Yeah. You can tell he is waiting for something. He is sitting there waiting for Miracle to get more and more angry. That’s why I love the panel where you see the slightest change, where he smiles a little bit. You realize he is listening, not asleep or unconscious. He is listening and waiting, and in a lot of ways, that’s the scariest Darkseid. This is Issue 10, and we’ve got 16 more to go. Now he is a player. Things are naturally going to get more intense. It is fun to go into it a little slow. Take your time, get into it, get a good look at him. You’re getting a few seconds to look at the velociraptors while they’re inside the cage before all hell breaks loose.

Meanwhile, Miracle is losing it like a petulant child. He is losing all godlike stature and is acting human. Has he been influenced by the humans?

He is trying to figure out what side to fight on. He is trying to figure out whether to fight for humans, for what he considers his family on Apokolips or -- now that his definition of family has expanded to include High Father -- maybe he should fight for New Genesis. He doesn’t know. What he is seeing on Earth is people are fighting for their families. They love each other, even when things are going wrong. Yeah, he is comparing that to his experience with his own family and is questioning who he should fight for. He just wants one tiny sign from Darkseid that he values him as a son, and he’s not getting it. And Darkseid is allowing him to get more and more angry, hoping he’ll lash out and use the Boom Spheres to set him free. Ultimately Miracle’s rage builds to a point where, in trying to kill his father, sets him free.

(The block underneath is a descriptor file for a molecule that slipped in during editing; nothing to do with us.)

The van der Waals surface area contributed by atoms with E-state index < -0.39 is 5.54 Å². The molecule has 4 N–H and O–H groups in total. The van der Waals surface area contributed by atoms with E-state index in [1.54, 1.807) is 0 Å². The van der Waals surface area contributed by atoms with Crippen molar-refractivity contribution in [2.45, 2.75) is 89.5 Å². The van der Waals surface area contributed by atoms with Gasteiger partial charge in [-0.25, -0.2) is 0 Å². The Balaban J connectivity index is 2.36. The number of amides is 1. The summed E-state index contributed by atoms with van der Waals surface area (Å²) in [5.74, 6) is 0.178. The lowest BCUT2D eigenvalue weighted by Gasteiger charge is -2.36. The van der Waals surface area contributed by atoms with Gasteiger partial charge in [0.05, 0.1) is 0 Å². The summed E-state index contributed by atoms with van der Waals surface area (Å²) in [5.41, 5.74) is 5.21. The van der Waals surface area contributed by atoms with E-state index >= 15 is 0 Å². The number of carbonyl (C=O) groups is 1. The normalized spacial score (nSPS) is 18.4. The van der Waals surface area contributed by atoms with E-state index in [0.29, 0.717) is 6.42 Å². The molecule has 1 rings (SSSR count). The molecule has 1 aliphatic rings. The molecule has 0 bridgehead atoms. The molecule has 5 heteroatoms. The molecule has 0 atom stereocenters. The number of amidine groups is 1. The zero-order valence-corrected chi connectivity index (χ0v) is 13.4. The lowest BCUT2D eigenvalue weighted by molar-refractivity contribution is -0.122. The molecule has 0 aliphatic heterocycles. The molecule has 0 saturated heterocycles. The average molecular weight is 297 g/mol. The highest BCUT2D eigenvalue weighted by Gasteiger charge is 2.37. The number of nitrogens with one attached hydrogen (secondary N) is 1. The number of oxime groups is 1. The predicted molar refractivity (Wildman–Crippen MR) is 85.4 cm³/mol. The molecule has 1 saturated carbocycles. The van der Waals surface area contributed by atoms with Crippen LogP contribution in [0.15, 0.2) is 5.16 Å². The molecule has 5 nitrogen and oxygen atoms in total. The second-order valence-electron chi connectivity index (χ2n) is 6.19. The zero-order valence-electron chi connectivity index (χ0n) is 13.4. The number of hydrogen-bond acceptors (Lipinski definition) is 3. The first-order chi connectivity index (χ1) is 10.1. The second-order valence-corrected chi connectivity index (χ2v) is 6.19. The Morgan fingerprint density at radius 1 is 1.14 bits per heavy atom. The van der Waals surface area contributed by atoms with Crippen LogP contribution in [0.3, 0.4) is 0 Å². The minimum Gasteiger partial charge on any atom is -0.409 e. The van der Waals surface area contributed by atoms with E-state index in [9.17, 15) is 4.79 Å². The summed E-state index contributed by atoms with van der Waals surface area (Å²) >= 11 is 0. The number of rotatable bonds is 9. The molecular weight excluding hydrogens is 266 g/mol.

On any level, do you think Darkseid approves of Miracle doing something? Miracle does step up and takes action, even if doesn’t work out the way he expected.

I think so, but what’s different between family relationships between gods and people is that the gods will always be rivals. He’ll always look at his son as a potential usurper, so he’s always thinking about whether he is stronger or weaker than his son. There is pride, but he would never show it. That would be a weakness. We get more into that relationship in the next issue, and explore a couple interesting angles between Darkseid and Miracle.

Another bit that amused me in this issue is when Fury summons the humans then says, “Our humans are here …”

Like she got a couple pizzas, carrying them under her arms. She is on another level from the humans and definitely shows it in how she acts around them. Seeing the humans on Apokolips was fun. We start to realize Michael Holt and Terry Sloan are bridges between humanity and the gods, and are studying the gods. They are learning about Apokolips and trying to figure out the technological underpinnings about what the gods can do. That’s something to watch that will unfold more, and interesting to watch how these men decide to use this knowledge.